TITLE: Muerte Mask
GENERAL REGION: Latin America
SUBREGION: Mexico State
DESCRIPTION: Muerte (Death) Mask
MAKER: Juan Bobadilla, Tlalpan, Mexico City
CEREMONY: Danza de los Apaches
MAIN MATERIAL: paper maché
OTHER MATERIALS: paint
The Danza de los Apaches, also known as the Danza de los Concheros, is a traditional dance in parts of Mexico State, including Tejupilco, Tonatico, Amatepec, Luvianos and Tlatlaya. The dance involves mostly unmasked characters. The dance celebrates Mexican independence (September 16th), with the dancers in costumes that crudely mimic the dress of Native American peoples, with colorful costumes and painted faces. The notion underlying the the dance is that the indigenous peoples of Mexico won independence from Spain, and therefore the “Apaches” (in some towns called Guaranis) represent the Mexican people. It begins with a parade, after which gachupines or costeños, who represent the Spaniards, raise a Spanish flag. The Apaches (sometimes accompanied by negros, representing African slaves) carry machetes and dance to traditional music of flutes, drums, and sometimes European instruments such as trumpets and guitars, finally staging mock battles with the Spaniards, until the Apaches drive them away. As they prevail, the character of death enters, wearing a calavera (skull) mask like this one, to symbolize the defeat of the colonizer.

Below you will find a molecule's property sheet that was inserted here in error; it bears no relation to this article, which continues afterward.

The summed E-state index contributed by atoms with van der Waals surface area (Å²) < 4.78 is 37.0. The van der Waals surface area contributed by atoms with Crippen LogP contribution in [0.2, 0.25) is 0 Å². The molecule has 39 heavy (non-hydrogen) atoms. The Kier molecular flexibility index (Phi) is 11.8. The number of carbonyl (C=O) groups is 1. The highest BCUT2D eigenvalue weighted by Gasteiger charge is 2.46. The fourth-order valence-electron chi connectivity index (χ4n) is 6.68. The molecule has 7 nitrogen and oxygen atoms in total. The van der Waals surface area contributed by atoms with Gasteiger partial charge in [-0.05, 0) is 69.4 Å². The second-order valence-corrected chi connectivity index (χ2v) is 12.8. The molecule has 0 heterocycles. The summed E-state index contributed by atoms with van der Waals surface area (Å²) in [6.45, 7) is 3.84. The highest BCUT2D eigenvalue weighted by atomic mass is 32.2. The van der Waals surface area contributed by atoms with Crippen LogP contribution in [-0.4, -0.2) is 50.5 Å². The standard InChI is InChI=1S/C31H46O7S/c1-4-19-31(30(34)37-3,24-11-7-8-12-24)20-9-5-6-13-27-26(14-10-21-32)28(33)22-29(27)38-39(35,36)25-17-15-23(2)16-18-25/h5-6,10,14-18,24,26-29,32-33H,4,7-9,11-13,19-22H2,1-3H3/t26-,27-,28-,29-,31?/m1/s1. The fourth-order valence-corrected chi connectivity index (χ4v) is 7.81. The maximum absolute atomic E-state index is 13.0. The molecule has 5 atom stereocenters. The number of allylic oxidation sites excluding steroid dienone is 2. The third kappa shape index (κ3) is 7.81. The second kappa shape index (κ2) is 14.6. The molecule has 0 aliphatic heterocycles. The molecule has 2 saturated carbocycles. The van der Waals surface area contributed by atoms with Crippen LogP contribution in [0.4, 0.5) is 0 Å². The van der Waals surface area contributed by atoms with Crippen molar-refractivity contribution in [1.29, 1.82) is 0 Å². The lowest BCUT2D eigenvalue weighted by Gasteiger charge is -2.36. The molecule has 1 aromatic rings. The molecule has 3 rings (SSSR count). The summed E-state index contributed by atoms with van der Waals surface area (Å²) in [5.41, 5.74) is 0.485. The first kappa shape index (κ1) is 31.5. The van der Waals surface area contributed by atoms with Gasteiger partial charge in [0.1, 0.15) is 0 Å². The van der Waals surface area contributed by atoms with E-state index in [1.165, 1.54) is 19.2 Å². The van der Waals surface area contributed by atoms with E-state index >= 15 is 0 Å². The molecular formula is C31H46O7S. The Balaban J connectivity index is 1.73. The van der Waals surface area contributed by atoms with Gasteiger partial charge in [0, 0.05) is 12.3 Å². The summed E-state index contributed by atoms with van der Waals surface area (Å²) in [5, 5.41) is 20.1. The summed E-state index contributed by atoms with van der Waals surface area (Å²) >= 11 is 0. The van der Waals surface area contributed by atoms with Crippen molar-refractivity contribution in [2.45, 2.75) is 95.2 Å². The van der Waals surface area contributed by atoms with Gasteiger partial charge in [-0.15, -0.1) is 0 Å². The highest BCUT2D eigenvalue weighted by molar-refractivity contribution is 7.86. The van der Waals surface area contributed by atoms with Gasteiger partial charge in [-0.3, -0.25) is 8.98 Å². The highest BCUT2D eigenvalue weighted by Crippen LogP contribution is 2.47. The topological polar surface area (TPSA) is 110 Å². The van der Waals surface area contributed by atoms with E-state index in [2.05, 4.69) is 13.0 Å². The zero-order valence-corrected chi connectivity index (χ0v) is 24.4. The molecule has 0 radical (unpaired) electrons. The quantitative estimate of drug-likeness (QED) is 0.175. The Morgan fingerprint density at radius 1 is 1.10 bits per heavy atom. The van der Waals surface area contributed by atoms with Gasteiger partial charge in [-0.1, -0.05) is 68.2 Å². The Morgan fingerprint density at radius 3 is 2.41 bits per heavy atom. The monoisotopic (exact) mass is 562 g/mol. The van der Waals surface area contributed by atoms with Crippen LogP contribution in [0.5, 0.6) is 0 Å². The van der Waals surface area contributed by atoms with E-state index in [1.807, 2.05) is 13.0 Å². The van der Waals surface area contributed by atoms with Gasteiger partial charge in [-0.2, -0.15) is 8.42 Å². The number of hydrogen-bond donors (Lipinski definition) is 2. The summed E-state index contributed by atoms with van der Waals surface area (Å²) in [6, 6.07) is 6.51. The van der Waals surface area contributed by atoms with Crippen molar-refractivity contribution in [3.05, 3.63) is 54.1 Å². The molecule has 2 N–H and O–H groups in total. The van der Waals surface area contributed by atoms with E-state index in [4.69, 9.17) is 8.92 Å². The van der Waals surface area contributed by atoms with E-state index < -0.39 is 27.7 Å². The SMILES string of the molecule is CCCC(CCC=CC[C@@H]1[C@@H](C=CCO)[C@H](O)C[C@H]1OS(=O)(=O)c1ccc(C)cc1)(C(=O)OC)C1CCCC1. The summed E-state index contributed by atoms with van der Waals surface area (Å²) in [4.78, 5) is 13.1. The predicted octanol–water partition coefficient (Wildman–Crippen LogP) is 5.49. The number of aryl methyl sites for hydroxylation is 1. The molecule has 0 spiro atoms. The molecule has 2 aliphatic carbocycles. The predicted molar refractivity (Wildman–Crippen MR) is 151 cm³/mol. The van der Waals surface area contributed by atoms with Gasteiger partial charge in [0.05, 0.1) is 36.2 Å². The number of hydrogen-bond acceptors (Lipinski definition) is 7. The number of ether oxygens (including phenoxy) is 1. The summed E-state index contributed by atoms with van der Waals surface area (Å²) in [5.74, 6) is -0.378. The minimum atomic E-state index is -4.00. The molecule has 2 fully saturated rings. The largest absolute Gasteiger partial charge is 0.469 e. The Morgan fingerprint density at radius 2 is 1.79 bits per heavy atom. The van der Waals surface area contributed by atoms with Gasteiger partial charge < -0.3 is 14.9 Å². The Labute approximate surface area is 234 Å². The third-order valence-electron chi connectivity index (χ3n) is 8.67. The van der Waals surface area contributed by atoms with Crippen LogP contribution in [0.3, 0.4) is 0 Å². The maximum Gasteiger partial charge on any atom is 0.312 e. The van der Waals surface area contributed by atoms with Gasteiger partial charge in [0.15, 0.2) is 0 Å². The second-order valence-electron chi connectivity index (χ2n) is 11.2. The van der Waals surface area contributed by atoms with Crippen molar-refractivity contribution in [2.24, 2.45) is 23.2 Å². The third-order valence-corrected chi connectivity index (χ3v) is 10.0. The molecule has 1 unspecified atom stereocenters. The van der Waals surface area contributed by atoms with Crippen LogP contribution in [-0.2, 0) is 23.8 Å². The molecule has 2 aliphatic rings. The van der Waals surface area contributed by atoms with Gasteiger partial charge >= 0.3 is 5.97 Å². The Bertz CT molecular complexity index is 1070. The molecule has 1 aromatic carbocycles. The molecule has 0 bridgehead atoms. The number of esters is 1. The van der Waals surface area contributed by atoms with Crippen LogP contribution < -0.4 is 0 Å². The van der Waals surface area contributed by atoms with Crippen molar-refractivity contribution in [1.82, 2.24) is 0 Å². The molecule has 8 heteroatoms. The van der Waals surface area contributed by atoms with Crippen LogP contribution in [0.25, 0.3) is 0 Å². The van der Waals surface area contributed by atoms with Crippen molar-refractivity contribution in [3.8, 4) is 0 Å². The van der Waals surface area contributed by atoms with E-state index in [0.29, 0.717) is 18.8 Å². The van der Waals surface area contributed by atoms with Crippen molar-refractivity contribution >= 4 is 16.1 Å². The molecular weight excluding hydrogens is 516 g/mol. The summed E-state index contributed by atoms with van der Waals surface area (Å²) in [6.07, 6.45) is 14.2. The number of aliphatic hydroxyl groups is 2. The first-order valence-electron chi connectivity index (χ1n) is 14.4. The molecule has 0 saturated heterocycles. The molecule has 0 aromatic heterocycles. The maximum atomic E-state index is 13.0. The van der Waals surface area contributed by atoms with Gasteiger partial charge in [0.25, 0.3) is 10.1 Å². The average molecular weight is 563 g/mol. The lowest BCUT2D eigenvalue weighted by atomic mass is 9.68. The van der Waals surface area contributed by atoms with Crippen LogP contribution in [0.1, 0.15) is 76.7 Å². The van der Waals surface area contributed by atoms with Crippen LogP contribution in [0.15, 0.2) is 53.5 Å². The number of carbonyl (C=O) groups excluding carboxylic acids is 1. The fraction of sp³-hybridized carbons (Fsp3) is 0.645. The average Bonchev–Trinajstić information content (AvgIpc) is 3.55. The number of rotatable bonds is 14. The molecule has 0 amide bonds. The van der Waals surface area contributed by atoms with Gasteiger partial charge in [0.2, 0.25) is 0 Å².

Apaches may also dance on patron saint days in some towns, such as Villa de Guadalupe, Amecameca, Chalma, and Los Remedios.